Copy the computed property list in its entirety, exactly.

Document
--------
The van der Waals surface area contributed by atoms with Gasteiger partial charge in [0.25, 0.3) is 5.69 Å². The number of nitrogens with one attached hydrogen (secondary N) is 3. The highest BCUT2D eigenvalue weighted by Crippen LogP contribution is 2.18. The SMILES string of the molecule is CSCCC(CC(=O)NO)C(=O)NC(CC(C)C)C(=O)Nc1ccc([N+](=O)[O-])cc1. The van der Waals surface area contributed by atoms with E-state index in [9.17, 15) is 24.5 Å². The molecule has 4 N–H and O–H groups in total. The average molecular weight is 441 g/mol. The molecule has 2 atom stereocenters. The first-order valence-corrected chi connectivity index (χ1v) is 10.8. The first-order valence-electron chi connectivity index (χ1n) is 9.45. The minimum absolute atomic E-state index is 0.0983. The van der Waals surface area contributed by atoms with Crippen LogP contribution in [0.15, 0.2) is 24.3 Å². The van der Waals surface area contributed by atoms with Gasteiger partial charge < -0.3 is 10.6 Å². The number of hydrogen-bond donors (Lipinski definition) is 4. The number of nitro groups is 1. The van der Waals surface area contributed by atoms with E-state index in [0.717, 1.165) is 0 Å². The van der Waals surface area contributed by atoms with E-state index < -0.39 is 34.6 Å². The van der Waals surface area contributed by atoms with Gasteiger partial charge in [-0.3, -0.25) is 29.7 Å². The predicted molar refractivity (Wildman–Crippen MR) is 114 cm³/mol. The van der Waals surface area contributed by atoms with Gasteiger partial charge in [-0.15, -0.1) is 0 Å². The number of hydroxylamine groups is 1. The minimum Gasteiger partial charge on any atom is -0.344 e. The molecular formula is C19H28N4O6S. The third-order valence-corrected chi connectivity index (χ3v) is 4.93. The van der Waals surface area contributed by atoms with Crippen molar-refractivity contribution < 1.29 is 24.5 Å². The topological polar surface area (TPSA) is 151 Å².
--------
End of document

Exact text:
The van der Waals surface area contributed by atoms with Gasteiger partial charge in [0.25, 0.3) is 5.69 Å². The number of nitrogens with one attached hydrogen (secondary N) is 3. The highest BCUT2D eigenvalue weighted by Crippen LogP contribution is 2.18. The SMILES string of the molecule is CSCCC(CC(=O)NO)C(=O)NC(CC(C)C)C(=O)Nc1ccc([N+](=O)[O-])cc1. The van der Waals surface area contributed by atoms with E-state index in [9.17, 15) is 24.5 Å². The molecule has 4 N–H and O–H groups in total. The average molecular weight is 441 g/mol. The molecule has 2 atom stereocenters. The first-order valence-corrected chi connectivity index (χ1v) is 10.8. The first-order valence-electron chi connectivity index (χ1n) is 9.45. The minimum absolute atomic E-state index is 0.0983. The van der Waals surface area contributed by atoms with Crippen LogP contribution in [0.15, 0.2) is 24.3 Å². The van der Waals surface area contributed by atoms with Gasteiger partial charge < -0.3 is 10.6 Å². The number of hydrogen-bond donors (Lipinski definition) is 4. The number of nitro groups is 1. The van der Waals surface area contributed by atoms with E-state index in [0.717, 1.165) is 0 Å². The van der Waals surface area contributed by atoms with E-state index < -0.39 is 34.6 Å². The van der Waals surface area contributed by atoms with Gasteiger partial charge in [-0.3, -0.25) is 29.7 Å². The predicted molar refractivity (Wildman–Crippen MR) is 114 cm³/mol. The van der Waals surface area contributed by atoms with Gasteiger partial charge in [-0.15, -0.1) is 0 Å². The number of hydroxylamine groups is 1. The minimum Gasteiger partial charge on any atom is -0.344 e. The molecular formula is C19H28N4O6S. The third-order valence-corrected chi connectivity index (χ3v) is 4.93. The van der Waals surface area contributed by atoms with Crippen molar-refractivity contribution < 1.29 is 24.5 Å². The topological polar surface area (TPSA) is 151 Å².